In the past, going to work meant heading to a traditional office. Today, it might mean settling in at your kitchen table, traveling to a customer site, setting up at a hotel, or connecting at any number of other places. As the pandemic has proven, work can happen just about anywhere – but staying engaged and productive in all environments isn’t always easy.
Here are five things you can do to help you stay focused and on-task, wherever you happen to be.
1. Adjust your expectations
Work today is not like it was yesterday. And it won’t be tomorrow, either. Prepare for a new normal where nothing will really be normal. Due to the ongoing impact of the pandemic, your office may be open, but the cafeteria where you once gathered with colleagues may not. Ditto for the gym where you’d catch a mid-day workout.
Virtual meetings will be different too. Not everyone will be working remotely – or in the office for that matter – so leaders should ensure they are creating an inclusive virtual environment with equal airtime for all, regardless of where they sit.
2. Know thyself
The pandemic has taught us that work can be done in multiple settings. Figure out where and how you work best and be honest with yourself – and your manager – about it. If you need quiet time to focus on individual activities, you may choose to work from home. On the other hand, your quiet time may be in the office, away from roommates, kids, and dogs. If you’re engaged in a project that involves coordination across functions and teams, you might want to head to the office. Consider the impact on your team and customers in making your decision. At the end of the day, where you work should be about where you are best able to deliver on your priorities.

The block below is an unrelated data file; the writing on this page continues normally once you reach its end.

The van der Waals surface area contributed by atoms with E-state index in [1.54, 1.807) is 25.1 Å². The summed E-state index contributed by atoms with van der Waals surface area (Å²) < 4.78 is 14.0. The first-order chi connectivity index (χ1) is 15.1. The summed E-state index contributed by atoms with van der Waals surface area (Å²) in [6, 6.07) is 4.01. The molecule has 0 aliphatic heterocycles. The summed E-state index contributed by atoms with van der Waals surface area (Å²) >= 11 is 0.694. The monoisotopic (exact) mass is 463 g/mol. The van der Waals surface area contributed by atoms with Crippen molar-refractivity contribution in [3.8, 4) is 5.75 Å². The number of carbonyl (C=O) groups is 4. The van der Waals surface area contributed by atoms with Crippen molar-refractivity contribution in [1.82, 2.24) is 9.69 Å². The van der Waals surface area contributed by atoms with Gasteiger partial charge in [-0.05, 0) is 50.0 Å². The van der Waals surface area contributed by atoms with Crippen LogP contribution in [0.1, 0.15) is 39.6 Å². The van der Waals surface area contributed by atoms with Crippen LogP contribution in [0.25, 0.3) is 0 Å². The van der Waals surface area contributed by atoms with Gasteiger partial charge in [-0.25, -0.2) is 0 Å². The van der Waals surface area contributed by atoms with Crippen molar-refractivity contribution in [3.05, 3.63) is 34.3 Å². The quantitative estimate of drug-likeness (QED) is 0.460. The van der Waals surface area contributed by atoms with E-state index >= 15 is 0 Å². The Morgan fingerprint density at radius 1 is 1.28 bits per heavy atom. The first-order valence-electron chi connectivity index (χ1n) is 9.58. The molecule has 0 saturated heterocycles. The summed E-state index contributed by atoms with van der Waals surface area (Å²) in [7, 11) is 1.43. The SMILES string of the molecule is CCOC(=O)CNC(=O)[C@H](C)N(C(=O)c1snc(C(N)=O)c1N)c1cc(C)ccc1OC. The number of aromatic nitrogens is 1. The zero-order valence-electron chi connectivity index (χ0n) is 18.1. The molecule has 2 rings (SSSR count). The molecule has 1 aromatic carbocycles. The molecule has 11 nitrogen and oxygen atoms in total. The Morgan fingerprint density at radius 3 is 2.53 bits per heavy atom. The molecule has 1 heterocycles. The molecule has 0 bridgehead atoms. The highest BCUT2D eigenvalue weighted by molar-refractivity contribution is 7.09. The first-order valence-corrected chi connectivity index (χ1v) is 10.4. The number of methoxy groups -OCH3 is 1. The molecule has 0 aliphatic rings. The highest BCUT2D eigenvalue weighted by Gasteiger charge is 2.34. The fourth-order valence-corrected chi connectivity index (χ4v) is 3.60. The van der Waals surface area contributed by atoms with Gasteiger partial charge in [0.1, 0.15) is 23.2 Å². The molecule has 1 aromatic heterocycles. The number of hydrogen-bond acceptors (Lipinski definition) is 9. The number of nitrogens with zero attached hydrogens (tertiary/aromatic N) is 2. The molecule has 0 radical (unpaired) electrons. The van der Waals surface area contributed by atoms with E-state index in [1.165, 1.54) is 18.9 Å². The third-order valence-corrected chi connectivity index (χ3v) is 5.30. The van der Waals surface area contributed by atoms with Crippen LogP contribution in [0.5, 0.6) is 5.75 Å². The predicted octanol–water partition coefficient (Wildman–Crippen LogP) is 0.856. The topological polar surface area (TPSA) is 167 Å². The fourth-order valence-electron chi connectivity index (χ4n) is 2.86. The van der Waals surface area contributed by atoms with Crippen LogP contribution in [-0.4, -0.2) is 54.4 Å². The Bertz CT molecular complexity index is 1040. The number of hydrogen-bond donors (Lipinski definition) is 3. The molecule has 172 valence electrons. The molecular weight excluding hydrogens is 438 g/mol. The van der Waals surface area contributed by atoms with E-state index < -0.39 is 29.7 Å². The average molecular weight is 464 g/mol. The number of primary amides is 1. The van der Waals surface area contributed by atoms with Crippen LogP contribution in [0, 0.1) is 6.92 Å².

3. Plan ahead for office time
You’ve made the commute to the office, but when you arrive, none of the colleagues you expected to see are there. And the dedicated cube you used to have? It’s been replaced by shared space. Like any trip, traveling to the office now requires planning. Coordinate with your colleagues before you go to the office to ensure you maximize your time and are able to accomplish your goals.
4. Be respectful of colleagues
After nearly two years of virtual meetings and limited interactions, many people are eager for in-person contact. But not everyone. Some people will use the office as an escape from the distractions of working at home and want to simply focus and get work done. Give them their space.
On the flip side, lots of people work better from home and don’t want to deal with the commute and the time it takes from their day. Don’t judge them for not being physically in the office and find ways to include them in activities that allow them to contribute equally, even if they are working remotely.
5. Give hybrid work some time
The changes in how work is done that have happened over the last two years are nothing short of epic. Give yourself time to adapt. Processes and systems that used to work may no longer work – and vice versa. Be willing to learn as you go and adjust as needed. And don’t be afraid to ask your peers and manager for help when you need it.
Hybrid is the future of work. With the right mindset and a little planning, you can make it succeed for you today.
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